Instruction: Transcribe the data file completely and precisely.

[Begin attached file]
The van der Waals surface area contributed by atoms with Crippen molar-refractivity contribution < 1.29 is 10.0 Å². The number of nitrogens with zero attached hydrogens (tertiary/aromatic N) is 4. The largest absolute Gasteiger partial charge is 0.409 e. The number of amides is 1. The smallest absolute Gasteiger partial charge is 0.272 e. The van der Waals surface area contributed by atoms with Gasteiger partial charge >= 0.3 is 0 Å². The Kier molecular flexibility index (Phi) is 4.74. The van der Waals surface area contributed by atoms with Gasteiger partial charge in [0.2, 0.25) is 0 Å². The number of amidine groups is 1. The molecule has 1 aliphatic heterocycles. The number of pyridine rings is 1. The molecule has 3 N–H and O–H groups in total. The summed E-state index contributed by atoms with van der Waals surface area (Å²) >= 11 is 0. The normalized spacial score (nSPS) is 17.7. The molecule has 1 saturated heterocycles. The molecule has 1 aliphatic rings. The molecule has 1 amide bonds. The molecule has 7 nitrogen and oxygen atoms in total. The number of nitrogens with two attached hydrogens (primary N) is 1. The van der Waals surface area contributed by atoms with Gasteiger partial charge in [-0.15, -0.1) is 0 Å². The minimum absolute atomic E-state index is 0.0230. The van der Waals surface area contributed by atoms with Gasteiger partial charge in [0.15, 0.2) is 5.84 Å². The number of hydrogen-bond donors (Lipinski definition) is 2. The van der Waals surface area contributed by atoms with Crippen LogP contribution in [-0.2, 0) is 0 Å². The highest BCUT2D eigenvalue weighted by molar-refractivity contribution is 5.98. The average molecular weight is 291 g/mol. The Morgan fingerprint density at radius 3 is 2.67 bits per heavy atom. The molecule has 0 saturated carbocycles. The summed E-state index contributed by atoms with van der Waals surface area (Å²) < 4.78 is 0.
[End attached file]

The van der Waals surface area contributed by atoms with Crippen molar-refractivity contribution < 1.29 is 10.0 Å². The number of nitrogens with zero attached hydrogens (tertiary/aromatic N) is 4. The largest absolute Gasteiger partial charge is 0.409 e. The number of amides is 1. The smallest absolute Gasteiger partial charge is 0.272 e. The van der Waals surface area contributed by atoms with Gasteiger partial charge >= 0.3 is 0 Å². The Kier molecular flexibility index (Phi) is 4.74. The van der Waals surface area contributed by atoms with Gasteiger partial charge in [0.2, 0.25) is 0 Å². The number of amidine groups is 1. The molecule has 1 aliphatic heterocycles. The number of pyridine rings is 1. The molecule has 3 N–H and O–H groups in total. The summed E-state index contributed by atoms with van der Waals surface area (Å²) >= 11 is 0. The normalized spacial score (nSPS) is 17.7. The molecule has 1 saturated heterocycles. The molecule has 1 aliphatic rings. The molecule has 1 amide bonds. The molecule has 7 nitrogen and oxygen atoms in total. The number of nitrogens with two attached hydrogens (primary N) is 1. The van der Waals surface area contributed by atoms with Gasteiger partial charge in [-0.15, -0.1) is 0 Å². The minimum absolute atomic E-state index is 0.0230. The van der Waals surface area contributed by atoms with Gasteiger partial charge in [0.15, 0.2) is 5.84 Å². The number of hydrogen-bond donors (Lipinski definition) is 2. The van der Waals surface area contributed by atoms with Crippen LogP contribution in [-0.2, 0) is 0 Å². The highest BCUT2D eigenvalue weighted by molar-refractivity contribution is 5.98. The average molecular weight is 291 g/mol. The Morgan fingerprint density at radius 3 is 2.67 bits per heavy atom. The molecule has 0 saturated carbocycles. The summed E-state index contributed by atoms with van der Waals surface area (Å²) < 4.78 is 0.